No matter how reasonable a governing body might be, there will always be aspects that need improvement — sample HOA rules and regulations can help pinpoint the best ways of achieving this. For example, sometimes, there might be an ongoing nuisance that isn’t accounted for in your HOA’s regulations. Or, you might believe a certain rule is unfair. If you find yourself in this position, your options may seem limited.

HOAs carry the power to collect fines and fees, and they regulate the homeowners that fall under their jurisdiction. If you try to ignore the rules and fail to respond to letters or calls you receive, the HOA can even take you to court. This doesn’t mean you’re without options, however.

Using Common HOA Rules and Regulations as a Basis

If you’re dealing with an ongoing problem, whether it’s a neighbor whose dogs are a noisy nuisance or a person whose frequent houseguests are taking up too much parking, sometimes you can discover a solution by looking at regulations enforced by other HOAs. These sample rules demonstrate what your association can do for you, as changes can happen as circumstances arise over time. In addition, of course, the regulations can evolve, but this mainly occurs when a need for change comes around.

Applying a sample rule to your own association is feasible because it has already undergone testing elsewhere. Designed to preserve and protect everything from the residents themselves to the area’s property values, these regulations help make a community an attractive place to live.

The rules might vary from one association to the next. However, as a need arises, there can be some adapting and growth.

Some of the areas in which these sample rules can be effective include:

  • Pet policies, which govern whether or not pets can be in the community. If pets are allowed, these rules can determine acceptable types and sizes. The policy can also put a limit on how many can live in a single household.
  • Lawn and yard maintenance can be handled on the HOA’s side or a requirement for the homeowner. For example, these rules can identify acceptable lengths for grass before cutting. The rules might also require occupants to notify the association before making major alterations to their landscaping.
  • Parking regulations can identify the number of parking spots a homeowner is permitted, visitor parking locations, and how many cars are allowed on a driveway.
  • General maintenance for roof leaks or pest problems might be undertaken by the HOA, depending on the situation. The association would dictate whether or not this is the unit owner’s responsibility.
  • Home modifications, which can be anything from a new paint job on a house to a new pool, are typically under regulation by HOAs via a set of guidelines. This is done to preserve a uniform appearance, and as such, some associations don’t permit unapproved modifications to property exteriors.

HOA Rules and Regulations: If You Can’t Beat Them, Join Them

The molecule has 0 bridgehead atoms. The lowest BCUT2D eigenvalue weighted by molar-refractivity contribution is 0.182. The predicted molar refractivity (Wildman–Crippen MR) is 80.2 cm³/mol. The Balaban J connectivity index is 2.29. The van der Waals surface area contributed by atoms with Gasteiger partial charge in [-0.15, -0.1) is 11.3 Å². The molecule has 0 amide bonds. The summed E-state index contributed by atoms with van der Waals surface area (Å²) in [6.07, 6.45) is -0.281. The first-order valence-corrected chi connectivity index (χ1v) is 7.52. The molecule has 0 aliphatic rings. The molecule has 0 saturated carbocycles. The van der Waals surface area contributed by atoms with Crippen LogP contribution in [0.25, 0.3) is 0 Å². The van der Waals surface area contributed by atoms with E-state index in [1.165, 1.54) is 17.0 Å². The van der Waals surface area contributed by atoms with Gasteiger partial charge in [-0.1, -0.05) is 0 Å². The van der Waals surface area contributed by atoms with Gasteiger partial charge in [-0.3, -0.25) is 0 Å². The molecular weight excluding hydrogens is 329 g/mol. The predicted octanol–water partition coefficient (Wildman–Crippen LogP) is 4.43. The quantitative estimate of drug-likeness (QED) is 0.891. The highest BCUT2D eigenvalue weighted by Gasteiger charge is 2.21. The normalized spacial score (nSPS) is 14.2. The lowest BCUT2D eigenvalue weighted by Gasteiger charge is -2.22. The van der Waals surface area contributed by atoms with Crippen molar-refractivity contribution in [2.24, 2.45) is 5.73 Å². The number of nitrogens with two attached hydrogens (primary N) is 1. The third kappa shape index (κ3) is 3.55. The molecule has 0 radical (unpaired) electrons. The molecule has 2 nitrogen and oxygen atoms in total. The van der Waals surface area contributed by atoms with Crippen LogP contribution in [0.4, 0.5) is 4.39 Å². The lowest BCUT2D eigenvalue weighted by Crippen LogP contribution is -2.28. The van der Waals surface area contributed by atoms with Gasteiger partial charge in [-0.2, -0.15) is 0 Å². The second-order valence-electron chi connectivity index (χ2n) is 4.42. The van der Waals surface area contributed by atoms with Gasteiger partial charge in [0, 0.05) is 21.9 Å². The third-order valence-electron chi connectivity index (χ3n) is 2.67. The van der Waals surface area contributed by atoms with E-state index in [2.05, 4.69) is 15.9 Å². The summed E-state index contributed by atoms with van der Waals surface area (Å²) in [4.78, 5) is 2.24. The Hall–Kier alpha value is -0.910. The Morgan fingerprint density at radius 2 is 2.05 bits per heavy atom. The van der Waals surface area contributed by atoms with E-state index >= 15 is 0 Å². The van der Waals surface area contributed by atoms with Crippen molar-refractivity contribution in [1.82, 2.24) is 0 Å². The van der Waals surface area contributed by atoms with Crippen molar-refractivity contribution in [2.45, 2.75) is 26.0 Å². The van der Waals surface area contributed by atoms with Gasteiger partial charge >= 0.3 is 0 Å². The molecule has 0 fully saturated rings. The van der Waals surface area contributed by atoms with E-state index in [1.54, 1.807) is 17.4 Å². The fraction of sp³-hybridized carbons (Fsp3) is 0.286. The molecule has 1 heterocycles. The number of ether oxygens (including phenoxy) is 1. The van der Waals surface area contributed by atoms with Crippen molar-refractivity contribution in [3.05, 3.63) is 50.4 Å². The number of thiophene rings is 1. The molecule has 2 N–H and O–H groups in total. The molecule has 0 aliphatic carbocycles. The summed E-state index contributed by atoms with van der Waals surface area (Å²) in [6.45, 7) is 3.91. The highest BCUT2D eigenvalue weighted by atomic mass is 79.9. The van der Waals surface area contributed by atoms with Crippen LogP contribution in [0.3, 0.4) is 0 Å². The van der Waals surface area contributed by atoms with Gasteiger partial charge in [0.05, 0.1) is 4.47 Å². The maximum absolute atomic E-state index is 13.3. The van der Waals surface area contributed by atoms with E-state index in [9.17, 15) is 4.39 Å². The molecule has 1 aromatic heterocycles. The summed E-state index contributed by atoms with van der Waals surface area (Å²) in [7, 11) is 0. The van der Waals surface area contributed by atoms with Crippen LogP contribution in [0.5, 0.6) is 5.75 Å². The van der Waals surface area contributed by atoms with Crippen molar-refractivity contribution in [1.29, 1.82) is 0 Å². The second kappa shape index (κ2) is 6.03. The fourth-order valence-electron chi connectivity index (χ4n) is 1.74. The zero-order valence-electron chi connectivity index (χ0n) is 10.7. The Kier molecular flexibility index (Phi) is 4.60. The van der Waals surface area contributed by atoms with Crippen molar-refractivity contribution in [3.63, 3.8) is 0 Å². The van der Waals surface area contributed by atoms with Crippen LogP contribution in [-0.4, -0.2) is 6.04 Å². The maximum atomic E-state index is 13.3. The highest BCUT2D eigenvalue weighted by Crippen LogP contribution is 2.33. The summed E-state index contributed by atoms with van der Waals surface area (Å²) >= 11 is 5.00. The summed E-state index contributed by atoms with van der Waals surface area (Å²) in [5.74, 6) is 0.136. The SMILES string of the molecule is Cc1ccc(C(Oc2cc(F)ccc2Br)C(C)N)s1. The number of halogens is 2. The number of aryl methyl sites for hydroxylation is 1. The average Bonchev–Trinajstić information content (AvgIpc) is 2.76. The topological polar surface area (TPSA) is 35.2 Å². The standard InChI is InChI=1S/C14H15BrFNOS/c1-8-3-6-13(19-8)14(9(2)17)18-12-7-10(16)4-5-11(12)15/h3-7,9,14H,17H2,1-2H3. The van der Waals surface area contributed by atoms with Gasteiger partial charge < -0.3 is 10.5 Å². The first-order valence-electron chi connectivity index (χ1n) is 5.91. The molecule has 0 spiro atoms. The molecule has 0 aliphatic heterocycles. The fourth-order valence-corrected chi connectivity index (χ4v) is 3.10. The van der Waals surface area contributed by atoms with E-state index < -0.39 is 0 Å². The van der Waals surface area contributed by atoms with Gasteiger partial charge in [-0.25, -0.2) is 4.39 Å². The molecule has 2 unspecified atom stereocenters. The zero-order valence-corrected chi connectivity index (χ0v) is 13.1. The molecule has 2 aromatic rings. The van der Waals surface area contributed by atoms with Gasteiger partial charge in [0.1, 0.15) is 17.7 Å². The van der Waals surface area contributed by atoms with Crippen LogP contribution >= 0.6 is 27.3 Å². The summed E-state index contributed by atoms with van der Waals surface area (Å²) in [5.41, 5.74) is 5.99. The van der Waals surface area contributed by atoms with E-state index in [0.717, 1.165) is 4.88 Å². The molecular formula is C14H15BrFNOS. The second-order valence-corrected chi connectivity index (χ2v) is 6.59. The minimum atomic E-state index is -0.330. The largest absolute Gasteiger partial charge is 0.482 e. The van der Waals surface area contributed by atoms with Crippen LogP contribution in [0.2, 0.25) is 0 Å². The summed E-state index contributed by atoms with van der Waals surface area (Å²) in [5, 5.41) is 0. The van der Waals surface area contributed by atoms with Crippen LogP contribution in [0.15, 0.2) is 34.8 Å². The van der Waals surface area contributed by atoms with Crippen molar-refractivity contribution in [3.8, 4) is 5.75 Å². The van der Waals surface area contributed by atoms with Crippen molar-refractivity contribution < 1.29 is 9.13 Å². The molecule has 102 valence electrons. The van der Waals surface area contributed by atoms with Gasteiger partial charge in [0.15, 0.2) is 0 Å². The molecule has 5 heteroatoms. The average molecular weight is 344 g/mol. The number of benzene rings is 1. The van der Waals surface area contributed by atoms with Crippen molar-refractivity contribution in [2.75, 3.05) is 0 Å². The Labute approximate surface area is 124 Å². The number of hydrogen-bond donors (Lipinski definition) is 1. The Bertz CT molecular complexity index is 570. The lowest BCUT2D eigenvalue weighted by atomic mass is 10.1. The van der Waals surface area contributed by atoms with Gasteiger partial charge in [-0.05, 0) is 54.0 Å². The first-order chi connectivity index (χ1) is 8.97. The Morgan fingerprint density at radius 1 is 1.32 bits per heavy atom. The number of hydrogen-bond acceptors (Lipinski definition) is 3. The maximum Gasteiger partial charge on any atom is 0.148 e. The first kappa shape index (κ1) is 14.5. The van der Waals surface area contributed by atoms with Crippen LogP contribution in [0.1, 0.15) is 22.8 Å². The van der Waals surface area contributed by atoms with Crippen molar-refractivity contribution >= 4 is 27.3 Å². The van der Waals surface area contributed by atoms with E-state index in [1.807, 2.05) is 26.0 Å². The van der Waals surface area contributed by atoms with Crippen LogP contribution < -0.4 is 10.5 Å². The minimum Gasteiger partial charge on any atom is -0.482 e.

While the typical recommendation is to continue paying your dues to the HOA, you can still take action if the rules currently seem unfair. You can handle some issues with a simple phone call; a minor alteration to an existing arrangement may be accomplished by getting in touch with the board member in charge.

In other cases, such as when you wish to do something that goes against regulations, you can request a variance.  This would grant you exemption permission from that particular rule. Thus, sometimes you can reach a compromise. However, other times you may find yourself hitting a dead end, or a particularly slow-moving Board of Directors may cause frustration. If this is the case, there’s another path you can attempt.

If you find yourself at odds with the rules, you can always try to become part of the process itself. Volunteering to join a committee or undertaking a task for the HOA can begin the road to joining the board.

Once you have the chance, put your name on the election ballot; the member majority votes determine the outcome. In many cases, there will be a chance for new board members every one to two years.

Direct Involvement Drawbacks

Of course, there are some drawbacks to this direct involvement, as you may find yourself needing to make time for reviewing reports and looking over budgets, and you’d also be attending meetings as necessary. Additionally, there is a chance you might lose some popularity among the homeowners if they disagree with your decisions. Still, the chance to gain more control over your community’s fate and better protect your own quality of life might make this course of action well worth the negatives.

HOA sample rules and regulations can help you figure out the best way to bring about the change you want to see in your association. But if you find yourself needing more information, feel free to contact our team at Ardent Residential. We’re happy to help you do understand your options as you strive to do what’s best for your community.